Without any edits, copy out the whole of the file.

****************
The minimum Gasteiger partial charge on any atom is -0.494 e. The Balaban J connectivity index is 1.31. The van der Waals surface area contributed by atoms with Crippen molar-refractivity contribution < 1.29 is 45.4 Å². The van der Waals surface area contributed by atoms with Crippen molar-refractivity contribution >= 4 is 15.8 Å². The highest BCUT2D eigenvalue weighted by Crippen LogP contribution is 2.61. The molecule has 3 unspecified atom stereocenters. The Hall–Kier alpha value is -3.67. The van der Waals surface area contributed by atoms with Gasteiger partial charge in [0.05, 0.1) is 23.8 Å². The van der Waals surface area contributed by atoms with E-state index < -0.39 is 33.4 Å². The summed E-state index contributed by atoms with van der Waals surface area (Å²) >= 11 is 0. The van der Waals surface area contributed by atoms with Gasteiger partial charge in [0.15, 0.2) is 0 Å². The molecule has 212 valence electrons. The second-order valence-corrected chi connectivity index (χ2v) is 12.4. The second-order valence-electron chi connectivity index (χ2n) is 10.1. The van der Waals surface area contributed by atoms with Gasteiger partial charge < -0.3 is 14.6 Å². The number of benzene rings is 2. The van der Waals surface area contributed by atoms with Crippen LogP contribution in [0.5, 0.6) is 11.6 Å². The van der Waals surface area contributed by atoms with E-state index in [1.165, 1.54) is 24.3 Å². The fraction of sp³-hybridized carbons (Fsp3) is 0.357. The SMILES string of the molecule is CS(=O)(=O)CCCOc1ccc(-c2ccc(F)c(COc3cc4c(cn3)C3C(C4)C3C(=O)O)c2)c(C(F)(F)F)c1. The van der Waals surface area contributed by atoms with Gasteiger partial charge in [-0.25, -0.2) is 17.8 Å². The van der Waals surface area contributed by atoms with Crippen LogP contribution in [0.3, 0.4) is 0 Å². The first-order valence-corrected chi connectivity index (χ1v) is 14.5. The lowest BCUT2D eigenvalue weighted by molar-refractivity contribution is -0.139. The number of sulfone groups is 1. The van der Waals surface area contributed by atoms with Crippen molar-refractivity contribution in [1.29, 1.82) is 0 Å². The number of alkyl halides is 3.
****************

The minimum Gasteiger partial charge on any atom is -0.494 e. The Balaban J connectivity index is 1.31. The van der Waals surface area contributed by atoms with Crippen molar-refractivity contribution < 1.29 is 45.4 Å². The van der Waals surface area contributed by atoms with Crippen molar-refractivity contribution >= 4 is 15.8 Å². The highest BCUT2D eigenvalue weighted by Crippen LogP contribution is 2.61. The molecule has 3 unspecified atom stereocenters. The Hall–Kier alpha value is -3.67. The van der Waals surface area contributed by atoms with Gasteiger partial charge in [0.05, 0.1) is 23.8 Å². The van der Waals surface area contributed by atoms with E-state index < -0.39 is 33.4 Å². The summed E-state index contributed by atoms with van der Waals surface area (Å²) >= 11 is 0. The van der Waals surface area contributed by atoms with Gasteiger partial charge in [0.15, 0.2) is 0 Å². The molecule has 212 valence electrons. The second-order valence-corrected chi connectivity index (χ2v) is 12.4. The second-order valence-electron chi connectivity index (χ2n) is 10.1. The van der Waals surface area contributed by atoms with Gasteiger partial charge < -0.3 is 14.6 Å². The number of benzene rings is 2. The van der Waals surface area contributed by atoms with Crippen LogP contribution in [0.5, 0.6) is 11.6 Å². The van der Waals surface area contributed by atoms with E-state index in [1.165, 1.54) is 24.3 Å². The fraction of sp³-hybridized carbons (Fsp3) is 0.357. The SMILES string of the molecule is CS(=O)(=O)CCCOc1ccc(-c2ccc(F)c(COc3cc4c(cn3)C3C(C4)C3C(=O)O)c2)c(C(F)(F)F)c1. The van der Waals surface area contributed by atoms with Gasteiger partial charge in [-0.25, -0.2) is 17.8 Å². The van der Waals surface area contributed by atoms with Crippen LogP contribution in [0.3, 0.4) is 0 Å². The first-order valence-corrected chi connectivity index (χ1v) is 14.5. The lowest BCUT2D eigenvalue weighted by molar-refractivity contribution is -0.139. The number of sulfone groups is 1. The van der Waals surface area contributed by atoms with Crippen molar-refractivity contribution in [1.29, 1.82) is 0 Å². The number of alkyl halides is 3.